• charges of apostasy are a powerful tool for delineating group membership and assigning rights. These accusations become particularly potent — if unpredictable — during moments of institutional change, when uncertainty is high and rivals are jockeying for position in a new constitutional order. Recently, these charges have assumed sectarian overtones, with Sunni groups questioning the legitimacy of Shiite Muslims and Sunniian press using the term “takfiri” (apostate or unbeliever) to attack Sunni groups in the region
  • in his denunciation of ISIS as apostate, Kerry joined the group in declaring who is and who is not a Muslim, drawing derision and mockery from Muslims.
  • State-led efforts to articulate an explicitly “moderate Islam,” can spur precisely the kind of extremist competition it seeks to avoid
  • Constant and cyclical accusations and counter-accusations of who is or is not a “real” believer rarely meet their intended goal, especially for those far removed from religious communities themselves. The United States and its allies have primarily focused on how this rhetoric can bolster their legitimacy and win new allies. But evidence from the region suggests that even when mobilized by those deeply versed in Islam, the strategy can backfire. The line between criticizing takfir and engaging in takfir is difficult to spot until one has crossed it.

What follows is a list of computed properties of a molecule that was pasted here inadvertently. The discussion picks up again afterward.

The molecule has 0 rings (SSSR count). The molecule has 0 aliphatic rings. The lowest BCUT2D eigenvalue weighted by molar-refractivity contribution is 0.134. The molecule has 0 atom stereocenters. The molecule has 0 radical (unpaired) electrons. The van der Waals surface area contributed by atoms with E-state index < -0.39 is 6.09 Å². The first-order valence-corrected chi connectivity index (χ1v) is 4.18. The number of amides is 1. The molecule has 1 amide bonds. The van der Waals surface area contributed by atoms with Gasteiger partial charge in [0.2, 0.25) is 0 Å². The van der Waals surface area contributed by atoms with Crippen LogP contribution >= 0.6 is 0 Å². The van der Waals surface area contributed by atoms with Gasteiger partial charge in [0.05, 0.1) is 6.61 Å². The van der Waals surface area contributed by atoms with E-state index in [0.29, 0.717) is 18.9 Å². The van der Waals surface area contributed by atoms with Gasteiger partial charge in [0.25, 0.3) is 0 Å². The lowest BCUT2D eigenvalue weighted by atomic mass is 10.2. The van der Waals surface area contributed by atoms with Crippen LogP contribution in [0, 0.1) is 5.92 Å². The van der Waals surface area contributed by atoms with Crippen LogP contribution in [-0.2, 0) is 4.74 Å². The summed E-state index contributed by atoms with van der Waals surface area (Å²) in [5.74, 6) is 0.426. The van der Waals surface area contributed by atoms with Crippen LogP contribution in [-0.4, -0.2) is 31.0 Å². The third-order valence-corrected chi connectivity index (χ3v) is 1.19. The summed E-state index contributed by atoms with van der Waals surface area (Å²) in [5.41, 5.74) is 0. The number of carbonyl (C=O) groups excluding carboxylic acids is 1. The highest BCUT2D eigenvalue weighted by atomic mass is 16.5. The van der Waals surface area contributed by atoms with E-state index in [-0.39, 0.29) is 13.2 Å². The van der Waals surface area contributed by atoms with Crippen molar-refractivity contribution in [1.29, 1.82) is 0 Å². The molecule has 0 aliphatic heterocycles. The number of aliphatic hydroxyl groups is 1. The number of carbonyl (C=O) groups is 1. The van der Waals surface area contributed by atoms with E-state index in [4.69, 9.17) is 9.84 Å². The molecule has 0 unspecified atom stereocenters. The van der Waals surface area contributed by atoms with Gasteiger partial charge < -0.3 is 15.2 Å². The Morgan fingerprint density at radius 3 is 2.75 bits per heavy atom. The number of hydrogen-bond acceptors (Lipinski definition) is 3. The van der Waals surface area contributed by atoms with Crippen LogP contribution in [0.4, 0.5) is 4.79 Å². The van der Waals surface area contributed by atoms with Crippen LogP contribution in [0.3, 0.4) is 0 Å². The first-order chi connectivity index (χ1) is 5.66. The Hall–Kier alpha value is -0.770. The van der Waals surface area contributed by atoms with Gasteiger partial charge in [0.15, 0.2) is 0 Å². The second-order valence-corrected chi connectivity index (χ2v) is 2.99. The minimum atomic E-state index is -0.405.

Ed Webb

The Islamic Monthly - Religion and the Arab Spring: Between opposition, equivocation and liberation - The (R)Evolution of the East - 0 views

  • 18 tumultuous days of nonstop media coverage
  • Reflecting on Bouazizi's death on his popular TV show, al-Shari'a wa-l-Hayat, Qaradawi affirmed that suicide was generally a major sin (kabira), but blamed the Tunisian state for Bouazizi's sin and prayed that God would absolve him of any blame for that sin. Qaradawi's sympathy for Bouazizi's otherwise sinful act was a reflection of Qaradawi's more general approach to the problem of religion and politics: that justice is a central demand of the Shari'a and that interpretations of the Shari'a that strengthen oppressors and tyrants cannot be deemed to be legitimate parts of the Shari'a.